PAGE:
There has been scientific evidence recently that has found an association between hearing loss and dementia. The most well-known of this has been research carried out by Dr. Frank Lin of John Hopkins School of Medicine in Maryland, United States. His work has been featured in The Telegraph, The Guardian, The Mirror and The Daily Mail and looks set to change the way hearing loss is perceived and possibly the way dementia is treated. He has said “I think many clinicians typically perceive hearing loss as being an inevitable, and hence inconsequential, part of ageing.” He suggests there are three possible explanations for why hearing loss has an association with dementia.
This is when so much effort is spent trying to make out what somebody is saying, that not much “brain power” is left for anything else. If somebody with a hearing loss is in a conversation, they’re not thinking about what is being said and connecting it to thoughts, feelings and memories. They’re straining to just make out the words themselves. When you have a hearing loss, you’re not trying to think back to some anecdotal story connected to whatever the other person is talking about nor picking out a witty reply from memory, all of which exercise different parts of the brain.
The second part to this is what happens to those parts of the brain we usually use for speaking and listening when they fall out pf use. Brain scans from 2014 show that those with hearing loss for longer than six years had decreased grey matter in the areas used for spoken language and semantic memory. Dr Lin says on John Hopkin’s website that “The middle and inferior temporal gyri, for example, also play roles in memory and sensory integration and have been shown to be involved in the early stages of mild cognitive impairment and Alzheimer’s disease.”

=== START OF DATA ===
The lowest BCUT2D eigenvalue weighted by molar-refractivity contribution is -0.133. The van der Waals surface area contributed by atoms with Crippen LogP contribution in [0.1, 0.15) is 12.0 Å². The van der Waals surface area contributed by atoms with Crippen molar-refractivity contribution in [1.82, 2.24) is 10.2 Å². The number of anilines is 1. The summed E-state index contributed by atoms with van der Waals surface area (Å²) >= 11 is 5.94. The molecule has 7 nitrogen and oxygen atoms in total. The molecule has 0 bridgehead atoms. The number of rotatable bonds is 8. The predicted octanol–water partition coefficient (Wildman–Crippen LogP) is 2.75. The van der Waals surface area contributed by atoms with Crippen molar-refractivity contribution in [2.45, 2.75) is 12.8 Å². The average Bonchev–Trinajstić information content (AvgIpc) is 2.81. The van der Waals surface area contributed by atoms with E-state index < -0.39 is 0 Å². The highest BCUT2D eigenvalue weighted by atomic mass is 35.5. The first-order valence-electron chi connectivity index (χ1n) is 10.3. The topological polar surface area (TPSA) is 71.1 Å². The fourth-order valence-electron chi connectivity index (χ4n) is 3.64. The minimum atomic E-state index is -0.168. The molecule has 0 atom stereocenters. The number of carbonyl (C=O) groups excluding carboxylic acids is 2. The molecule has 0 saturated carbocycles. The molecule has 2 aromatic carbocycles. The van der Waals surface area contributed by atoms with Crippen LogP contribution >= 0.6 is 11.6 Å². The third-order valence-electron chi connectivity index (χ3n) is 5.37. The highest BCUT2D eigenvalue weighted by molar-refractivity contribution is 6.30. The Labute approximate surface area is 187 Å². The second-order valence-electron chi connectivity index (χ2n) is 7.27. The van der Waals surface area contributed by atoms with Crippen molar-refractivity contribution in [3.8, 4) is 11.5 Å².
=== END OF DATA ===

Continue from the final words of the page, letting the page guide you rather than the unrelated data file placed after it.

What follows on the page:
Isolation is a known risk factor in dementia and is also one of the major effects of hearing loss. The story is a familiar one. People start getting a hearing loss, they have difficulty hearing while out in a noisy restaurant, or a family get together and eventually they stop socialising. They have to keep asking people to repeat themselves until eventually communication is no longer easy and they retreat into isolation. Often, those with hearing loss are physically present at family gatherings but sit silently as socialising becomes difficult. This isolation then puts them at risk from dementia.
11 million people, that’s one in six in the UK have a hearing loss and the majority of those will wait ten years before seeking help for it. With an aging population, by 2035, that figure will rise to 15.6 million: one in five people in the UK. Dr Lin says “If you want to address hearing loss well, you want to do it sooner rather than later. If hearing loss is potentially contributing to these differences we’re seeing on MRI, you want to treat it before these brain structural changes take place.”